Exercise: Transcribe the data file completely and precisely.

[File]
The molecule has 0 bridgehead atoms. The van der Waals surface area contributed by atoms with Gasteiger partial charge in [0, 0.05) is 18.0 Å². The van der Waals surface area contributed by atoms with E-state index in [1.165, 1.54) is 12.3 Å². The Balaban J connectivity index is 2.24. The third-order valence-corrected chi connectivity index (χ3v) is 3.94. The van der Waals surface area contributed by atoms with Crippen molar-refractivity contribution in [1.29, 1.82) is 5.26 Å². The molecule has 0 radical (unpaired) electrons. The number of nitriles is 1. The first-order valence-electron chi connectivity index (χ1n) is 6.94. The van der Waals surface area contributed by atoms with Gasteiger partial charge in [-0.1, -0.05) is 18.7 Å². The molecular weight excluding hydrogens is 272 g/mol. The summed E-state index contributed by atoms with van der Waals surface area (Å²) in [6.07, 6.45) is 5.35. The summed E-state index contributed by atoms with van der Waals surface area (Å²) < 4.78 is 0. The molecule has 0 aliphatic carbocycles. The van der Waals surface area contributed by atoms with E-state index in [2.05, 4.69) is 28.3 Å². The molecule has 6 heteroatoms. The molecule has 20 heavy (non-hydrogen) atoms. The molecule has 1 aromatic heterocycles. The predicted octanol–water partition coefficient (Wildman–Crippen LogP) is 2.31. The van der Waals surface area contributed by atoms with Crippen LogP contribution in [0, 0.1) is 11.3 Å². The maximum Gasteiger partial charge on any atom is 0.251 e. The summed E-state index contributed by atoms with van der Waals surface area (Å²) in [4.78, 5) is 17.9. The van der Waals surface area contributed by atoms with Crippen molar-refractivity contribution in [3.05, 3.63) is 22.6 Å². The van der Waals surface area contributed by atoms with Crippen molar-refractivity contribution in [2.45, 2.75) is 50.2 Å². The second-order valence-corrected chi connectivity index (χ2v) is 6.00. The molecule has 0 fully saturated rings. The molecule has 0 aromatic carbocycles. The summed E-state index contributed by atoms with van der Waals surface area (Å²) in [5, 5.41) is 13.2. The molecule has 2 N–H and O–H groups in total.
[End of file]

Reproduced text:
The molecule has 0 bridgehead atoms. The van der Waals surface area contributed by atoms with Gasteiger partial charge in [0, 0.05) is 18.0 Å². The van der Waals surface area contributed by atoms with E-state index in [1.165, 1.54) is 12.3 Å². The Balaban J connectivity index is 2.24. The third-order valence-corrected chi connectivity index (χ3v) is 3.94. The van der Waals surface area contributed by atoms with Crippen molar-refractivity contribution in [1.29, 1.82) is 5.26 Å². The molecule has 0 radical (unpaired) electrons. The number of nitriles is 1. The first-order valence-electron chi connectivity index (χ1n) is 6.94. The van der Waals surface area contributed by atoms with Gasteiger partial charge in [-0.1, -0.05) is 18.7 Å². The molecular weight excluding hydrogens is 272 g/mol. The summed E-state index contributed by atoms with van der Waals surface area (Å²) in [6.07, 6.45) is 5.35. The summed E-state index contributed by atoms with van der Waals surface area (Å²) < 4.78 is 0. The molecule has 0 aliphatic carbocycles. The van der Waals surface area contributed by atoms with E-state index in [2.05, 4.69) is 28.3 Å². The molecule has 6 heteroatoms. The molecule has 20 heavy (non-hydrogen) atoms. The molecule has 1 aromatic heterocycles. The predicted octanol–water partition coefficient (Wildman–Crippen LogP) is 2.31. The van der Waals surface area contributed by atoms with Crippen LogP contribution in [0, 0.1) is 11.3 Å². The maximum Gasteiger partial charge on any atom is 0.251 e. The summed E-state index contributed by atoms with van der Waals surface area (Å²) in [4.78, 5) is 17.9. The van der Waals surface area contributed by atoms with Crippen molar-refractivity contribution in [3.05, 3.63) is 22.6 Å². The van der Waals surface area contributed by atoms with Crippen molar-refractivity contribution in [2.45, 2.75) is 50.2 Å². The second-order valence-corrected chi connectivity index (χ2v) is 6.00. The molecule has 0 fully saturated rings. The molecule has 0 aromatic carbocycles. The summed E-state index contributed by atoms with van der Waals surface area (Å²) in [5, 5.41) is 13.2. The molecule has 2 N–H and O–H groups in total.